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10   Hints

10.1   Multiple start symbols

To have multiple start symbols, define a dummy token for each start symbol. Then define a start symbol which derives the multiple start symbols with dummy tokens placed in front of them. When you start the parser you must place a dummy token on the front of the lexer stream to select a start symbol from which to begin parsing.

Assuming that you have followed the naming conventions used before, create the lexer using the makeLexer function in the {n}Parser structure. Then, place the dummy token on the front of the lexer:
val dummyLexer =
        ({n}LrVals.Tokens.{dummy token name}
                 ({dummy lineno},{dummy lineno}),
You have to pass a Tokens structure to the lexer. This Tokens structure contains functions which construct tokens from values and line numbers. So to create your dummy token just apply the appropriate token constructor function from this Tokens structure to a value (if there is one) and the line numbers. This is exactly what you do in the lexer to construct tokens.

Then you must place the dummy token on the front of your lex stream. The structure {n}Parser contains a structure Stream which implements lazy streams. So you just cons the dummy token on to stream returned by makeLexer.

10.2   Functorizing things further

You may wish to functorize things even further. Two possibilities are turning the lexer and parser structures into closed functors, that is, functors which do not refer to types or values defined outside their body or outside their parameter structures (except for pervasive types and values), and creating a functor which encapsulates the code necessary to invoke the parser.

Use the %header declarations in ML-Lex and ML-Yacc to create closed functors. See section 2.4 of this manual and section 4 of the manual for ML-Lex for complete descriptions of these declarations. If you do this, you should also parameterize these structures by the types of line numbers. The type will be an abstract type, so you will also need to define all the valid operations on the type. The signature INTERFACE, defined below, shows one possible signature for a structure defining the line number type and associated operations.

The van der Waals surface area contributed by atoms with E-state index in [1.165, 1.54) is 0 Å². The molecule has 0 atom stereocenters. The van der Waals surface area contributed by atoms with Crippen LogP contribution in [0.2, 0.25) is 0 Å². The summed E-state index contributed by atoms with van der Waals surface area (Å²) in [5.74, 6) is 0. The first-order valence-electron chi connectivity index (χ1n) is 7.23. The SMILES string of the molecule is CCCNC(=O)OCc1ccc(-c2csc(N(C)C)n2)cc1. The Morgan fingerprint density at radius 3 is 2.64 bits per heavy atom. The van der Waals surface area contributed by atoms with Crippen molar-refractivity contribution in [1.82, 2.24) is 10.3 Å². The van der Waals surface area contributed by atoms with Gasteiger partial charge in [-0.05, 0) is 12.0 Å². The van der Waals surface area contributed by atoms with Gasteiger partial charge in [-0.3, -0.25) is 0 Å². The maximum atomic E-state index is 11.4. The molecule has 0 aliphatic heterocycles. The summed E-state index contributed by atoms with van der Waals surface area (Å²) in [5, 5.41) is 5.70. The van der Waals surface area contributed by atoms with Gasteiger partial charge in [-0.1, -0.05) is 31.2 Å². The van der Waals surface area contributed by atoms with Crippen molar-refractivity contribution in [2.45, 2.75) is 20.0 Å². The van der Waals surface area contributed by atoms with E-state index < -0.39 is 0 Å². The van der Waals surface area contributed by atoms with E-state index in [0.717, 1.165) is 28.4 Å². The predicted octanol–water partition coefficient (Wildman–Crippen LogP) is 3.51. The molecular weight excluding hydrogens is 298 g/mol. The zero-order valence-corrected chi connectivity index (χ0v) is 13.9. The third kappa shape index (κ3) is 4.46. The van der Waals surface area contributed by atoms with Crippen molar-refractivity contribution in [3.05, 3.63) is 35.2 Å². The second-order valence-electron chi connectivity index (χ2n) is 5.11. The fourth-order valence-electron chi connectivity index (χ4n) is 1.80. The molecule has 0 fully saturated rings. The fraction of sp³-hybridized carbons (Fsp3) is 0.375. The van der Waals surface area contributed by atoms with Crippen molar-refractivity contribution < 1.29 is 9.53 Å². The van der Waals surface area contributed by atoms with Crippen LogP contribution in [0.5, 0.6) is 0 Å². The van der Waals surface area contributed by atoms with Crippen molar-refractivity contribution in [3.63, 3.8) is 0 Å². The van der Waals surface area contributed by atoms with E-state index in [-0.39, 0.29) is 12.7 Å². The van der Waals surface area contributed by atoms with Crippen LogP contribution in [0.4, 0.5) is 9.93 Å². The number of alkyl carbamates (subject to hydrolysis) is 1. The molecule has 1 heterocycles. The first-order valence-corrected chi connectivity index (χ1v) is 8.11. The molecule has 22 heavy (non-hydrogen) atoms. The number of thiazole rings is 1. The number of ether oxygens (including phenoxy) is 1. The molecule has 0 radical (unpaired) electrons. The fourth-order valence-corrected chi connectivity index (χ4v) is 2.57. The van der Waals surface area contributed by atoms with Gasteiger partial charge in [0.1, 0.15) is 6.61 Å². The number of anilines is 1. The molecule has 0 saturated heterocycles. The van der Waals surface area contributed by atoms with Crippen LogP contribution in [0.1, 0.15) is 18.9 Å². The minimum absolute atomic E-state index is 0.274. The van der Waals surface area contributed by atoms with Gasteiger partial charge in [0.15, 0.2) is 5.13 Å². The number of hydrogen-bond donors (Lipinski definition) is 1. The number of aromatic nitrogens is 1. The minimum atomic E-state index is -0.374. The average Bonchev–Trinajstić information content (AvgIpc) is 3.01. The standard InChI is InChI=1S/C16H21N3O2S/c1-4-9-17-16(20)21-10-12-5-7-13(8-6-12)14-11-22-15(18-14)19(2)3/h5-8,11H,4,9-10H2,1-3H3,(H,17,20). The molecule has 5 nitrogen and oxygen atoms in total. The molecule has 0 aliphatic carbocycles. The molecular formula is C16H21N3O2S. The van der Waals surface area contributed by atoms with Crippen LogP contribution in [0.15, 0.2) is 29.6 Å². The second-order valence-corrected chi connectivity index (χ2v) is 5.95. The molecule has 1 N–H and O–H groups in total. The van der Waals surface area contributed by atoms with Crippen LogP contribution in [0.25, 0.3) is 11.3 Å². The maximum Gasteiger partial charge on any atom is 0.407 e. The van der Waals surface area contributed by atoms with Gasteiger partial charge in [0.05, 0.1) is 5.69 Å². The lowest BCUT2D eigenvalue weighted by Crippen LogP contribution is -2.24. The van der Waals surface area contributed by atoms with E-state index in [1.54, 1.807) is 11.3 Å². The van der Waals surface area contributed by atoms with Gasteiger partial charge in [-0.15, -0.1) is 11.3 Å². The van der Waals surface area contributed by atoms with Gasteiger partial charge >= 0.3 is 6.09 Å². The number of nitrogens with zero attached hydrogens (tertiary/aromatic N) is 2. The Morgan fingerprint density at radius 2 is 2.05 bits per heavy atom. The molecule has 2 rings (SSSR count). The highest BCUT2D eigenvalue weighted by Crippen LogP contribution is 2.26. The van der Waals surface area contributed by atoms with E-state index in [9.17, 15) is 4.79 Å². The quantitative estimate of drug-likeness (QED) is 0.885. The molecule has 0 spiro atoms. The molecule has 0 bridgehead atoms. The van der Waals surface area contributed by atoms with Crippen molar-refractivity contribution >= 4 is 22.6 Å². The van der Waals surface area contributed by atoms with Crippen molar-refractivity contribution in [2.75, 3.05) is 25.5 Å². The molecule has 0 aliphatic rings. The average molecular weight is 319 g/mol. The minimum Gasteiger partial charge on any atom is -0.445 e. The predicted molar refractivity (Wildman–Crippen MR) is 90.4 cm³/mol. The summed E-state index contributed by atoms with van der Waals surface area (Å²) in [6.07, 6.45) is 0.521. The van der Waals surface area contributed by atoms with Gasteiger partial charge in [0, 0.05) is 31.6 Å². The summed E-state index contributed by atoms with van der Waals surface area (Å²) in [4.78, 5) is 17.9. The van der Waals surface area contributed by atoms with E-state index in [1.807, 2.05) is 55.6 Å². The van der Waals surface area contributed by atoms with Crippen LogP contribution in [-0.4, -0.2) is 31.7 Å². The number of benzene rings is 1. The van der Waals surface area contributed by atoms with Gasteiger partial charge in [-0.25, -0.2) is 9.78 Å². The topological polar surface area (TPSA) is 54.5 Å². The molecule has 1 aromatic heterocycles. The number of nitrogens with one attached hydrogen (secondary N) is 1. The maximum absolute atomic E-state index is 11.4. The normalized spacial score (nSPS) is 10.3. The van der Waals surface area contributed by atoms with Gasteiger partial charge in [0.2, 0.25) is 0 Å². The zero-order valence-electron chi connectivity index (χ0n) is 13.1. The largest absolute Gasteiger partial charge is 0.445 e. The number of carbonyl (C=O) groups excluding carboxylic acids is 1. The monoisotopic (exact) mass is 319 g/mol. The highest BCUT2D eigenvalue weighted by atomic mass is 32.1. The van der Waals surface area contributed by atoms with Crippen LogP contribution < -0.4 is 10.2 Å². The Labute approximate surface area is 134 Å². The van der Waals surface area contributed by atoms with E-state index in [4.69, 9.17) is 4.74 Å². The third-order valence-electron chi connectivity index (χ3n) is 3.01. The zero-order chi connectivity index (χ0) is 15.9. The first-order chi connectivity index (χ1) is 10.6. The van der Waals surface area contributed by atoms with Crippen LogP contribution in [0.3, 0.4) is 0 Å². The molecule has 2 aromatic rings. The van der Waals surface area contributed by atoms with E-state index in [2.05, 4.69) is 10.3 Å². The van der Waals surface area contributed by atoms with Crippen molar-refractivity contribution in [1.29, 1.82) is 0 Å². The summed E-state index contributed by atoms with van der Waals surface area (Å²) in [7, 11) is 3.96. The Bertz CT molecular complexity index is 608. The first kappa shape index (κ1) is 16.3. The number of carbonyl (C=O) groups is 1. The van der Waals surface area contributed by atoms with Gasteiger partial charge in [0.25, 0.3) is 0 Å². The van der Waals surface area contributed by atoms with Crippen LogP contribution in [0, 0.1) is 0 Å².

If you wish to encapsulate the code necessary to invoke the parser, your functor generally will have form:
functor Encapsulate(
     structure Parser : PARSER
     structure Interface : INTERFACE
         sharing type Parser.arg = Interface.arg
         sharing type Parser.pos = Interface.pos
         sharing type Parser.result = ...
     structure Tokens : {parser name}_TOKENS
         sharing type Tokens.token = Parser.Token.token
         sharing type Tokens.svalue = Parser.svalue) =
The signature INTERFACE, defined below, is a possible signature for a structure defining the types of line numbers and arguments (types pos and arg, respectively) along with operations for them. You need this structure because these types will be abstract types inside the body of your functor.
signature INTERFACE = 
   type pos
   val line : pos ref
   val reset : unit -> unit
   val next : unit -> unit
   val error : string * pos * pos -> unit

   type arg
   val nothing : arg
The directory example/fol contains a sample parser in which the code for tying together the lexer and parser has been encapsulated in a functor.

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